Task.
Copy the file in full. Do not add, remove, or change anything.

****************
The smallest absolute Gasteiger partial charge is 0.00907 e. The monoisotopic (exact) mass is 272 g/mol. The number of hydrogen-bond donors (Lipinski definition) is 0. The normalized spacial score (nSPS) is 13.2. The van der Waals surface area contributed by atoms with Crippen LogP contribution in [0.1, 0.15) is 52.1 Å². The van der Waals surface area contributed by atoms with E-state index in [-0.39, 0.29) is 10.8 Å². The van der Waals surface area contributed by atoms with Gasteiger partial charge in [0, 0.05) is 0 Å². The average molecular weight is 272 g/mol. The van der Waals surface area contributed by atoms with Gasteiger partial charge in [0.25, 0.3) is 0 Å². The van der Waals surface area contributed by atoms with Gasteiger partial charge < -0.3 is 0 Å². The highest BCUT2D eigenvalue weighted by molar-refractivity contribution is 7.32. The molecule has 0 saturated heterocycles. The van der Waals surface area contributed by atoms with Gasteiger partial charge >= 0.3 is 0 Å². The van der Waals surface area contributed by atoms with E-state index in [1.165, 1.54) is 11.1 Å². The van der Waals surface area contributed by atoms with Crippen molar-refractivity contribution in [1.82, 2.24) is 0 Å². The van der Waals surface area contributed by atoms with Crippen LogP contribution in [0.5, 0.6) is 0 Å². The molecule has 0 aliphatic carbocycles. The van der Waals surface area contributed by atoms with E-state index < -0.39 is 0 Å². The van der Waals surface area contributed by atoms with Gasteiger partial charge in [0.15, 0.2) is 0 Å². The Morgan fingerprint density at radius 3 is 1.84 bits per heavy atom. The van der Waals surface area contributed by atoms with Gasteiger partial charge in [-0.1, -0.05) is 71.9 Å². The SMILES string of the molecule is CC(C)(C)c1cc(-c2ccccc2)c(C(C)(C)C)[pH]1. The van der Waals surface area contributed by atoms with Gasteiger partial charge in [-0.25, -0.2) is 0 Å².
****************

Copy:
The smallest absolute Gasteiger partial charge is 0.00907 e. The monoisotopic (exact) mass is 272 g/mol. The number of hydrogen-bond donors (Lipinski definition) is 0. The normalized spacial score (nSPS) is 13.2. The van der Waals surface area contributed by atoms with Crippen LogP contribution in [0.1, 0.15) is 52.1 Å². The van der Waals surface area contributed by atoms with E-state index in [-0.39, 0.29) is 10.8 Å². The van der Waals surface area contributed by atoms with Gasteiger partial charge in [0, 0.05) is 0 Å². The average molecular weight is 272 g/mol. The van der Waals surface area contributed by atoms with Gasteiger partial charge in [0.25, 0.3) is 0 Å². The van der Waals surface area contributed by atoms with Gasteiger partial charge < -0.3 is 0 Å². The highest BCUT2D eigenvalue weighted by molar-refractivity contribution is 7.32. The molecule has 0 saturated heterocycles. The van der Waals surface area contributed by atoms with Gasteiger partial charge >= 0.3 is 0 Å². The van der Waals surface area contributed by atoms with E-state index in [1.165, 1.54) is 11.1 Å². The van der Waals surface area contributed by atoms with Crippen molar-refractivity contribution in [1.82, 2.24) is 0 Å². The van der Waals surface area contributed by atoms with Crippen LogP contribution in [0.5, 0.6) is 0 Å². The molecule has 0 aliphatic carbocycles. The van der Waals surface area contributed by atoms with E-state index < -0.39 is 0 Å². The van der Waals surface area contributed by atoms with Gasteiger partial charge in [0.15, 0.2) is 0 Å². The Morgan fingerprint density at radius 3 is 1.84 bits per heavy atom. The van der Waals surface area contributed by atoms with Gasteiger partial charge in [-0.1, -0.05) is 71.9 Å². The SMILES string of the molecule is CC(C)(C)c1cc(-c2ccccc2)c(C(C)(C)C)[pH]1. The van der Waals surface area contributed by atoms with Gasteiger partial charge in [-0.25, -0.2) is 0 Å².